In 2010, before their multiple-award-winning, NYT Best Selling graphic novel adaptation of Octavia Butler's Kindred (which we mentioned in the 35), Professor John Jennings and Dr. Damian Duffy published a 176-page collection of art and essays celebrating the work of the black independent comics community. Black Comix: African American Independent Comics, Art and Culture featured over 50 contributors, including Dawud Anyabwile, Eric Battle, Kenji Marshall, Afua Richardson, Larry Stroman, Rob Stull, Lance Tooks, and many, many more. It met high praise throughout the industry and quickly sold through its respectable print run, remaining a go-to reference for creative inspiration. extreme
A decade later, the prominence of black comic creator talent has continued to grow and innovate. In 2018. John and Damian felt the time was right for an updated spotlight on the topic to keep the relevance or the conversation alive and ongoing. Rather than simply reprinting the first edition, considering the number of fresh new voices joining and changing the industry, a whole new volume was necessary.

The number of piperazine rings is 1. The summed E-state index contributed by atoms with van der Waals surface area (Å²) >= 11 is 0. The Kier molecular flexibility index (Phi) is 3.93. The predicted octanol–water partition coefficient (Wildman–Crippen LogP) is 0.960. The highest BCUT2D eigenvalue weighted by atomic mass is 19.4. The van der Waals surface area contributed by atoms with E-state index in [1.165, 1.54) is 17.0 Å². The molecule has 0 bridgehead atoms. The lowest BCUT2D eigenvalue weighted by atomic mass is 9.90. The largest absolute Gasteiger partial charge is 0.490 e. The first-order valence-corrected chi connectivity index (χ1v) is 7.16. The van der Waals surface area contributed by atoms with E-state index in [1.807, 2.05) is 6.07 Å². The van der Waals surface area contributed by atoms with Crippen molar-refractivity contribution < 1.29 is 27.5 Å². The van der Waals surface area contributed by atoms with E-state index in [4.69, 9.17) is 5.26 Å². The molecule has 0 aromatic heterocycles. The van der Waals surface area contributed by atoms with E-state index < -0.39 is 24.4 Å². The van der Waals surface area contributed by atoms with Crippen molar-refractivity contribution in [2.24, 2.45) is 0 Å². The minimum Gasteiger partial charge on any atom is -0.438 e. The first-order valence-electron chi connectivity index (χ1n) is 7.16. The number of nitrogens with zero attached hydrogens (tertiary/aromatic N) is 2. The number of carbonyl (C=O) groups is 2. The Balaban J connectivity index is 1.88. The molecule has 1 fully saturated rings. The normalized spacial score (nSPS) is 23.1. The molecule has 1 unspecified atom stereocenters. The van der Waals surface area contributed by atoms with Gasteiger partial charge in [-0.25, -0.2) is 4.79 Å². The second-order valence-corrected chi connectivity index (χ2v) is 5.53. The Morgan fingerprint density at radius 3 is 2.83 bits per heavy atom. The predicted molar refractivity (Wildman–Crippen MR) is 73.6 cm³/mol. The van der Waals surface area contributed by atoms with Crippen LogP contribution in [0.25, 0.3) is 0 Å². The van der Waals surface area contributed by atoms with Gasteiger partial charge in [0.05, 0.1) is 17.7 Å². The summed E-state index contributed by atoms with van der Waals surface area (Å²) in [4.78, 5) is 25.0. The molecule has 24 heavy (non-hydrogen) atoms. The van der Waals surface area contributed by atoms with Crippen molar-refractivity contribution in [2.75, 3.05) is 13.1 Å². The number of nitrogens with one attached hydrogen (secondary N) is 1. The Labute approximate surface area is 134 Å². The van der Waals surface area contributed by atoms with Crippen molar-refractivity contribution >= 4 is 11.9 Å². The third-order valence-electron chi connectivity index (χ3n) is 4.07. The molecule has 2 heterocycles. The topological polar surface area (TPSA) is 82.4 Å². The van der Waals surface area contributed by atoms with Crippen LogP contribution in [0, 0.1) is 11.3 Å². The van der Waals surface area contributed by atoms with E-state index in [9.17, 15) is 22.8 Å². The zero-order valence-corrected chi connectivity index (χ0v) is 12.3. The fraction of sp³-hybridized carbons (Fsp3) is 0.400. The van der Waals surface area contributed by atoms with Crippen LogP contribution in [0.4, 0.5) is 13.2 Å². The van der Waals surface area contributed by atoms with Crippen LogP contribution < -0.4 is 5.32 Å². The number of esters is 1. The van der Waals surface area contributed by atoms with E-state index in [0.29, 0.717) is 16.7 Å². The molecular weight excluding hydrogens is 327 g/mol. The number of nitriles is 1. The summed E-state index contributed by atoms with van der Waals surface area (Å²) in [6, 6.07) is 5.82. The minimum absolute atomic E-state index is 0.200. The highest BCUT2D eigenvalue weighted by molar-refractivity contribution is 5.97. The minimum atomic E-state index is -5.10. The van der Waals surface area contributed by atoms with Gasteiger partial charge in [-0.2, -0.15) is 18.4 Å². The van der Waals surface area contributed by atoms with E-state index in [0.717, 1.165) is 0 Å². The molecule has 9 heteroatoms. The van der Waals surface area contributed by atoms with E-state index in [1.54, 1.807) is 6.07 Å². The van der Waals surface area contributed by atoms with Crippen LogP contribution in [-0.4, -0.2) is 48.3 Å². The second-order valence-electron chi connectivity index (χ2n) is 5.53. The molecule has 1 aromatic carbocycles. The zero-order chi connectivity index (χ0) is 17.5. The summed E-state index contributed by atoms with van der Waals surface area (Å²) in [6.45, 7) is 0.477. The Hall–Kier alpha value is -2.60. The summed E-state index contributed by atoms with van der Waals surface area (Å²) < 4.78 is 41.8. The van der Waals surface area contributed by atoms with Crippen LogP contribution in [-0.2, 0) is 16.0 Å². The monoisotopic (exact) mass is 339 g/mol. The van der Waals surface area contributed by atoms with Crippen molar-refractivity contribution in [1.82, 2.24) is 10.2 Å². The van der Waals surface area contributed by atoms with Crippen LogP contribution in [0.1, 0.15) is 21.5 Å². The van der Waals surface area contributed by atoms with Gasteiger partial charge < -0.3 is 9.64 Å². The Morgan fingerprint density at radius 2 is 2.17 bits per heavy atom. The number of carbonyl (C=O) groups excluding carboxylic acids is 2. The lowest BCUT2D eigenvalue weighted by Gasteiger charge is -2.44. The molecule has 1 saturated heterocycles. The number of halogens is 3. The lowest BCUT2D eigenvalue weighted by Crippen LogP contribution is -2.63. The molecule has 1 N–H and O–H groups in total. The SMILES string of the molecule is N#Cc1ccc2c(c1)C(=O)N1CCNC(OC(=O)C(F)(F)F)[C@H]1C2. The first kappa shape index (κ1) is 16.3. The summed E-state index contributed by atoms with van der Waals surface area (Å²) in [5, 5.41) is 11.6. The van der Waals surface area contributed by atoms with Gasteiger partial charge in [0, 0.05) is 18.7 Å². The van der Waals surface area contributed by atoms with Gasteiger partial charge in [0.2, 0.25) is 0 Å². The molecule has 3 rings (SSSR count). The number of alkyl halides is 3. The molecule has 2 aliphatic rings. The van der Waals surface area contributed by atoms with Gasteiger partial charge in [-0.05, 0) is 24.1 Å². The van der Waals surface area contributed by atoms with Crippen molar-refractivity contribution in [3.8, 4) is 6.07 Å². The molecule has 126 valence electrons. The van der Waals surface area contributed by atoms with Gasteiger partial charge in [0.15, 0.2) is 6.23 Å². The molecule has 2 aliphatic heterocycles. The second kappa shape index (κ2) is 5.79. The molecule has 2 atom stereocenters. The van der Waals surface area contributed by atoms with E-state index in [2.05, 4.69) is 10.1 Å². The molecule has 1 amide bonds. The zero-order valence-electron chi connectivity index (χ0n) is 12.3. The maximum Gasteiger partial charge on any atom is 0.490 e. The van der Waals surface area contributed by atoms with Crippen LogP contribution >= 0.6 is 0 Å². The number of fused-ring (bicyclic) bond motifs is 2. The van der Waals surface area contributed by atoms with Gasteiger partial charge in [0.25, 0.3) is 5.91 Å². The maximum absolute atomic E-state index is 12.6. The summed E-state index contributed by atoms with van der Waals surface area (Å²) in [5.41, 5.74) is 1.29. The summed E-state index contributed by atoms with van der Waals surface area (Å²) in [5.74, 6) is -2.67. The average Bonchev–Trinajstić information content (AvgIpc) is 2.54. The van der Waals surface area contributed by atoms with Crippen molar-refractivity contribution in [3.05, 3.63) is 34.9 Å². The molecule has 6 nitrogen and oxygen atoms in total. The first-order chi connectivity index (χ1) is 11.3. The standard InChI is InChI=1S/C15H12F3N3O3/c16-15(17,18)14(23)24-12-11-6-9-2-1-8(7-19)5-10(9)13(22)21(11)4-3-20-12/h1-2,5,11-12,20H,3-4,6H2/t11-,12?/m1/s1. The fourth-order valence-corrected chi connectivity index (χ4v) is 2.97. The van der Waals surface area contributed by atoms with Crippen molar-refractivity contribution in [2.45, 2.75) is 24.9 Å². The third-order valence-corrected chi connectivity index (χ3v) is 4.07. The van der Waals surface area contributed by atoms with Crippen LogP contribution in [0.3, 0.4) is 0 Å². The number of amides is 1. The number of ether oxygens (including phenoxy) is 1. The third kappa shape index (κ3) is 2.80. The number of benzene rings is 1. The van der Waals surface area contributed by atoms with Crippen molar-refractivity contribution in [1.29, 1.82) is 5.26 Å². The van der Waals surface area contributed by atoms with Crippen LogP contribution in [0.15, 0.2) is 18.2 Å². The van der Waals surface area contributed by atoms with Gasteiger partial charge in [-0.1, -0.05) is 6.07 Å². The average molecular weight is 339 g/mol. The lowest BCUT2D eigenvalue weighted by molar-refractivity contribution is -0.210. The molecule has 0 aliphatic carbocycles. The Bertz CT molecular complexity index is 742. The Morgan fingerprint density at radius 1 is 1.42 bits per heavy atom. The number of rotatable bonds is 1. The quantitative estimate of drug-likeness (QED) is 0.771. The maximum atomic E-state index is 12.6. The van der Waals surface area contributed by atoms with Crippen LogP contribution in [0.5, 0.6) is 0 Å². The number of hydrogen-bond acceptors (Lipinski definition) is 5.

So in 2018, Black Comix Returns was released.
"Co-editing and curating Black Comix Returns has been one of the most rewarding experiences in my career. The book is a gift to black creative culture and its relevance today is as palpable as it was two years ago when it was first published. The artists in the book are some of the most talented comics professionals working today and they are inspirations to every aspiring artist and catalysts of change through the powerful representation of independent black creators and characters in today's sequential art landscape." – John Jennings, June 11, 2020
Featuring over 100 black comic book artists and writers, Magnetic Press are currently selling this 12"x12" hardcover for 30% off through June 30th, cheaper than the few remaining copies on Amazon. Use code "BLACKCOMIXMATTER" here.
Magnetic Press will also donate a portion of the proceeds from all sales to The Detroit Creativity Project, giving young people the tools to make meaningful change in their lives. Their students learn to innovate, collaborate, and adapt to change – valuable skills they need now and in the future.